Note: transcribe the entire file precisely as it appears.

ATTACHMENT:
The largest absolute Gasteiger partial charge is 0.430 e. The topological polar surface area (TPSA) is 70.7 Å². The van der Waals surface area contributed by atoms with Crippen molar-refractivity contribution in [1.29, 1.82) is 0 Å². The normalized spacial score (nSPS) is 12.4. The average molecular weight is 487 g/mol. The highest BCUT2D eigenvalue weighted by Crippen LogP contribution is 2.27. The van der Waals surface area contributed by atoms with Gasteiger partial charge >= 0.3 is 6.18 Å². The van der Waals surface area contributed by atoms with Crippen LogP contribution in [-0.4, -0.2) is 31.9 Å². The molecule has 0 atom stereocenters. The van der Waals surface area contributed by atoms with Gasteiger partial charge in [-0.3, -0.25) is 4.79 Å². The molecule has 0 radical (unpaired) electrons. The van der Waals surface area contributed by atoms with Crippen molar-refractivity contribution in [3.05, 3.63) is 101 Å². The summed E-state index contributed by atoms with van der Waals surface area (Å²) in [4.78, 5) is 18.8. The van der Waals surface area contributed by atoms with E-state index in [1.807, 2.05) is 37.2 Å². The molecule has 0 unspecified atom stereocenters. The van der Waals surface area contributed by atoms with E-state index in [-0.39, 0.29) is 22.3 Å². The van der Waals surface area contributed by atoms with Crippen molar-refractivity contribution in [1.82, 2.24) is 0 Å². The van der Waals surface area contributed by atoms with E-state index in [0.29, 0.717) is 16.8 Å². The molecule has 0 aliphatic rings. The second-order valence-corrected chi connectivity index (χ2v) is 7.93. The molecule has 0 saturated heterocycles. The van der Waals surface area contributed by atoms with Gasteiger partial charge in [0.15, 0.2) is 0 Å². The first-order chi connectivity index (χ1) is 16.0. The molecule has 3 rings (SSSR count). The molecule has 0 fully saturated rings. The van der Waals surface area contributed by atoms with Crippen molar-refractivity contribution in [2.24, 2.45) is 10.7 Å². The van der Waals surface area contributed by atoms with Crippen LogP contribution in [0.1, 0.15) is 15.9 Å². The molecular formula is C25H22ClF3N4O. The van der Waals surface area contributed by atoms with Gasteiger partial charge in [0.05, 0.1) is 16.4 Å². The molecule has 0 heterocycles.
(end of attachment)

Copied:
The largest absolute Gasteiger partial charge is 0.430 e. The topological polar surface area (TPSA) is 70.7 Å². The van der Waals surface area contributed by atoms with Crippen molar-refractivity contribution in [1.29, 1.82) is 0 Å². The normalized spacial score (nSPS) is 12.4. The average molecular weight is 487 g/mol. The highest BCUT2D eigenvalue weighted by Crippen LogP contribution is 2.27. The van der Waals surface area contributed by atoms with Gasteiger partial charge >= 0.3 is 6.18 Å². The van der Waals surface area contributed by atoms with Crippen LogP contribution in [-0.4, -0.2) is 31.9 Å². The molecule has 0 atom stereocenters. The van der Waals surface area contributed by atoms with Gasteiger partial charge in [-0.3, -0.25) is 4.79 Å². The molecule has 0 radical (unpaired) electrons. The van der Waals surface area contributed by atoms with Crippen molar-refractivity contribution in [3.05, 3.63) is 101 Å². The summed E-state index contributed by atoms with van der Waals surface area (Å²) in [4.78, 5) is 18.8. The van der Waals surface area contributed by atoms with E-state index in [1.807, 2.05) is 37.2 Å². The molecule has 0 unspecified atom stereocenters. The van der Waals surface area contributed by atoms with E-state index in [-0.39, 0.29) is 22.3 Å². The van der Waals surface area contributed by atoms with Crippen molar-refractivity contribution in [1.82, 2.24) is 0 Å². The van der Waals surface area contributed by atoms with E-state index in [0.29, 0.717) is 16.8 Å². The molecule has 0 aliphatic rings. The second-order valence-corrected chi connectivity index (χ2v) is 7.93. The molecule has 0 saturated heterocycles. The van der Waals surface area contributed by atoms with Gasteiger partial charge in [0.15, 0.2) is 0 Å². The first-order chi connectivity index (χ1) is 16.0. The molecule has 3 rings (SSSR count). The molecule has 0 fully saturated rings. The van der Waals surface area contributed by atoms with Crippen molar-refractivity contribution in [2.24, 2.45) is 10.7 Å². The van der Waals surface area contributed by atoms with Crippen LogP contribution in [0.1, 0.15) is 15.9 Å². The molecular formula is C25H22ClF3N4O. The van der Waals surface area contributed by atoms with Gasteiger partial charge in [0.05, 0.1) is 16.4 Å². The molecule has 0 heterocycles.